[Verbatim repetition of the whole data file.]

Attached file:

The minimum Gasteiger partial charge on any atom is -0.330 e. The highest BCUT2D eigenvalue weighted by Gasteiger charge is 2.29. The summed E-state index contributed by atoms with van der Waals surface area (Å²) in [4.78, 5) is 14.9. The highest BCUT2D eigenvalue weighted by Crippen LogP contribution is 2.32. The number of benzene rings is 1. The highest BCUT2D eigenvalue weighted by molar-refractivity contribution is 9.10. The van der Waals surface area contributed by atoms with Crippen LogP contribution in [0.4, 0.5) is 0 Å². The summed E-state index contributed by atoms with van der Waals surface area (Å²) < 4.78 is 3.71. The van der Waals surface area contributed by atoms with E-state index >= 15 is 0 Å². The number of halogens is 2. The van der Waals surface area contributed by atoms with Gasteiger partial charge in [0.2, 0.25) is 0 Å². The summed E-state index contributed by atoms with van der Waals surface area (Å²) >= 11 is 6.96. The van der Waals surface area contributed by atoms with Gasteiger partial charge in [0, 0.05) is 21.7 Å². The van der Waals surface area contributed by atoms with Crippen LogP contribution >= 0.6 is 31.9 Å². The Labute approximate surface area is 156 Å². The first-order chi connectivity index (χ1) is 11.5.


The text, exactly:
The minimum Gasteiger partial charge on any atom is -0.330 e. The highest BCUT2D eigenvalue weighted by Gasteiger charge is 2.29. The summed E-state index contributed by atoms with van der Waals surface area (Å²) in [4.78, 5) is 14.9. The highest BCUT2D eigenvalue weighted by Crippen LogP contribution is 2.32. The number of benzene rings is 1. The highest BCUT2D eigenvalue weighted by molar-refractivity contribution is 9.10. The van der Waals surface area contributed by atoms with Crippen LogP contribution in [0.4, 0.5) is 0 Å². The summed E-state index contributed by atoms with van der Waals surface area (Å²) < 4.78 is 3.71. The van der Waals surface area contributed by atoms with E-state index >= 15 is 0 Å². The number of halogens is 2. The van der Waals surface area contributed by atoms with Gasteiger partial charge in [0.2, 0.25) is 0 Å². The summed E-state index contributed by atoms with van der Waals surface area (Å²) >= 11 is 6.96. The van der Waals surface area contributed by atoms with Gasteiger partial charge in [0, 0.05) is 21.7 Å². The van der Waals surface area contributed by atoms with Crippen LogP contribution >= 0.6 is 31.9 Å². The Labute approximate surface area is 156 Å². The first-order chi connectivity index (χ1) is 11.5.